Understanding the GAO protest process for filing a case can sometimes be confusing to contractors. Unless, bidders understand the procedural aspects, they can run the risk of the bid protest being dismissed.
GAO bid protest procedures start with the filing of the bid protest letter to GAO. The letter must state a give the factual and legal basis for the protest. After filing with GAO, the contracting agency is notified. Then it must file an agency report with GAO and provide a copy to the protestor and intervenor.
Unless the parties, through their attorneys, are approved to be admitted to the protective order, the agency report will be heavily redacted to protect sensitive source selection information.
After receiving the agency report, bidding protest procedures then require the protestor to file written comments on the report. Other parties to the case, will also be permitted to file written comments.
During the GAO protest process, GAO can schedule status conferences of other hearings or conferences as it sees fit. This process allows GAO to inquiry and resolve factual and legal issues.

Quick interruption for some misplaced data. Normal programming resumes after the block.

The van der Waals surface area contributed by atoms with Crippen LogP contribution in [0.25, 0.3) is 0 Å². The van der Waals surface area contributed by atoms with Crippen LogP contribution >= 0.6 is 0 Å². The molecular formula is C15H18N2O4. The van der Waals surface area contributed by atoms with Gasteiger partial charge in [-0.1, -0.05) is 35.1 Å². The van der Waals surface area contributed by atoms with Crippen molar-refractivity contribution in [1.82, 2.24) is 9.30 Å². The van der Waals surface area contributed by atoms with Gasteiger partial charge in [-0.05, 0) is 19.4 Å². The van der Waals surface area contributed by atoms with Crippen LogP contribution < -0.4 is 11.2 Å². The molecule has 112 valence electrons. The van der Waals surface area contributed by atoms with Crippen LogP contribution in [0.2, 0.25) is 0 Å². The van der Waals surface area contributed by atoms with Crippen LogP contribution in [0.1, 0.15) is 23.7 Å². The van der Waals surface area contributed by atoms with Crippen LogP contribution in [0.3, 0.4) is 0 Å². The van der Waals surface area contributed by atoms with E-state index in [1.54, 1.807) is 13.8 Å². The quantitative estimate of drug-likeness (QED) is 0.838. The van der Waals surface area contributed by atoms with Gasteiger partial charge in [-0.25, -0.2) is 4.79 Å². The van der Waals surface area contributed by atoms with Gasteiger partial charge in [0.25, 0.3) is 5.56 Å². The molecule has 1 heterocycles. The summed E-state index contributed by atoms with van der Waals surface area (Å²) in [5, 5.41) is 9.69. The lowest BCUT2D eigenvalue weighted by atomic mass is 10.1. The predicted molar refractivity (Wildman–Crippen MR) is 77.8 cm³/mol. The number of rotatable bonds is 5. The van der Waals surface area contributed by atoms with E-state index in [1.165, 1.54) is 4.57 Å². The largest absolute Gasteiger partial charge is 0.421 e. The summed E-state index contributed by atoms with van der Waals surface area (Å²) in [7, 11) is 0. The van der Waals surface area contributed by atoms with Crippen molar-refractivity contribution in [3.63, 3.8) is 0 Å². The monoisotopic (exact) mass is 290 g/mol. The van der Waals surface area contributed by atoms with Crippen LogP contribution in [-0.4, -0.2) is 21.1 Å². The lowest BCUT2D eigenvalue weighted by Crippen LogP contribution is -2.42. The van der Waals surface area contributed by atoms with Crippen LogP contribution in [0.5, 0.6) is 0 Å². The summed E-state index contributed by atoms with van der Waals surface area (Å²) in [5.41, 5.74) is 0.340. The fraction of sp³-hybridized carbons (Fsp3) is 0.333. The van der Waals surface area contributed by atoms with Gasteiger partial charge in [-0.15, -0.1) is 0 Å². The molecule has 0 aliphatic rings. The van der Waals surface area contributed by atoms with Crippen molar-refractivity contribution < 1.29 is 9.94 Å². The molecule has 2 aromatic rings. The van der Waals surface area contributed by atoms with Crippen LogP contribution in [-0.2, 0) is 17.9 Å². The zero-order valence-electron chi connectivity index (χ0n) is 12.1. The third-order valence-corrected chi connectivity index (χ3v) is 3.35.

The final part of the bid protest procedures allow sGAO to consider all the facts and legal issues presented by the protestor, intervenor and other parties. GAO bid protest procedures also require GAO to rule on whether or not the agency violated procurement laws or regulations and whether such violations prejudiced protestor.
If GAO agrees with the protestor, it will sustain the protest and will recommend necessary action. Alternatively, if GAO disagrees with the protestor, procedures require GAO to deny the protest or may dismiss the protest without reviewing the matter.
GAO Bid Protest Procedures — Filing & Decision Timeline
One of the most important aspects of GAO bid protest procedures is the filing timeline. A protest must be filed with GAO no later than ten days after the protestor, knew or should have known about the basis for the protest. Failure to meet the procedural deadline will cause GAO to dismiss the protest as untimely.
- Filing a timely request for a “required debriefing” can suspend the filing deadline until after receipt of the debriefing.
GAO will issue its final decision no later than 100 days from the date the protest was filed.
Note: DO NOT FILE SMALL BUSINESS SIZE PROTESTS AT GAO
For help with the GAO bid protest procedures, filing on intervening into a bid protest, please call the Washington DC protest law firm at Watson & Associates, LLC at 1-866-601-5518 for a Free Initial Consultation.